What are the best lower bounds available on the number of spanning trees for a $k$-edge-connected graph with $m$ edges and $n$ vertices?

There is a simple argument, based on induction on # spanning forests, that shows there are at least $n (\frac{k+1}{2})^{n-1}$ spanning trees irrespective of the number of edges. Can this be improved with knowledge of the number of edges?

I am particularly interested in the case when $m$ is small $(m = \Theta(n))$, and $k$ small (particularly the case $k = 3$).

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    $\begingroup$ Shouldn't the number $t$ of connected components always be 1 if the graph is $k$-edge-connected for some $k>0$? $\endgroup$ – Noam D. Elkies Jun 23 '11 at 17:20

The problem of determining the minimum number of spanning trees in a connected graph on $n$ vertices and $m$ edges was first asked by Boesch, Satyanarayana and Suffel in Least reliable networks and the reliability domination. It was solved in Undirected simple connected graphs with minimum number of spanning trees by Z.R. Bogdanowicz, showing that the minimum is achieved by a certain graph $L(n,m)$ which is constructed as follows: For fixed $n$ and $n-1\le m\le \binom{n}{2}$ solve the equation $$m=\binom{n-k}{2}+k-1+r$$ for $1\le k\le n-1$ and $1\le r \le n-k$, and form $L(n,m)$ as the union of a $(n-k)$-clique together with a vertex of degree $r$, and $k-1$ vertices of degree 1.

Now, it isn't clear to me from the question if this is what you wanted, or if you are interested in $f(n,m,k)$, the minimum number of spanning trees on graphs with $n$ vertices, $m$ edges that are $k$-edge connected. In this case the methods of the second paper I linked to, should be adaptable to give an answer for small values of $k$. (Notice that for $3$- edge connectivity it is already an optimal bound for $m$ in the range $\binom{n-1}{2}+3\le m\le \binom{n}{2}$.)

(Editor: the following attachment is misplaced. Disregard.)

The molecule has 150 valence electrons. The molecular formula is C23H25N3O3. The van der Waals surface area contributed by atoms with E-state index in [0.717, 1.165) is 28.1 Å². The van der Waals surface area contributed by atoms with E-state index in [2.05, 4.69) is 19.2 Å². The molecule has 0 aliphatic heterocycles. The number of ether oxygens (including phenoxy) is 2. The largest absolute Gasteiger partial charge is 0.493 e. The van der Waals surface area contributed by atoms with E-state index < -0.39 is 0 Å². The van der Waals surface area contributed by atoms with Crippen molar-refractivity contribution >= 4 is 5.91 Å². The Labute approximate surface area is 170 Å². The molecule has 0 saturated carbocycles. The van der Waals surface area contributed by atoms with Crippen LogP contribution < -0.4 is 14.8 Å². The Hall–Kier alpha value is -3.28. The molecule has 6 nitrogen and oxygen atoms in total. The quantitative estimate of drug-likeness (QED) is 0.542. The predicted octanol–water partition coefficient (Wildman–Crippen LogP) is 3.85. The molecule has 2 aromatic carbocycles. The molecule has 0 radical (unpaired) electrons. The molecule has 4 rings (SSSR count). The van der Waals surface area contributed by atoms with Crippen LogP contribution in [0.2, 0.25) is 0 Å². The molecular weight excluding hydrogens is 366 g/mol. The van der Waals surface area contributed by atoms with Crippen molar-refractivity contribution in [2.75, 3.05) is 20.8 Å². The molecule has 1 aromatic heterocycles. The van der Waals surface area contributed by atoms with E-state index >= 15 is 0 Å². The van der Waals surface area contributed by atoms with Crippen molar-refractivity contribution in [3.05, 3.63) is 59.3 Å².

Here is a comment on $2$-edge connected graphs. Pick a critical edge $uv$ whose removal leaves the graph $1$-edge connected. There will be another critical edge $u'v'$, minimal with respect to the size of the block containing $u$ and $u'$, it's easy to see that this block will be $2$-edge connected, and that replacing $uv$ with $u'v$ reduces the number of spanning trees. This makes $u'$ a cut vertex, reducing our analysis to a (possibly) smaller graph.

If you use this repeatedly you will obtain that $2$-edge connected graphs with a minimum number of spanning trees are obtained from $3$-edge connected graphs by taking one point unions with cycles or pyramids (graphs isomorphic to a cycle and a central vertex joined to all other vertices). When coming to $3$-edge connected graphs you don't have to worry any more about moving a single edge around since, this will make the graph at worst $2$-edge connected and you can go over the above procedure again. Show that if you have an induced path of length at least three $u\to v\to w\to t$, then switching the edge $uv$ to $vt$ will decrease the number of spanning trees. Note that graphs without induced paths of length $3$ are very similar to the threshold graphs mentioned in the paper and they can be characterized.

From here you conclude that the minimal graphs you are looking for are obtained from complete graphs by adding at most one vertex and taking one point unions with cycles or pyramids.

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  • $\begingroup$ I am interested in $f(n,m,k)$, where $m$ is small. Could you please explain more about how to use the methods of Bogdanowicz to determine this? In particular, can you always transform a $k$-connected graph $G$ into a $k$-connected threshold graph $G'$ by using these trasnsformations? It wasn't clear to me that the transformations preserve $k$-edge-connectivity for $k > 1$. Thanks! $\endgroup$ – David Harris Aug 3 '11 at 11:17

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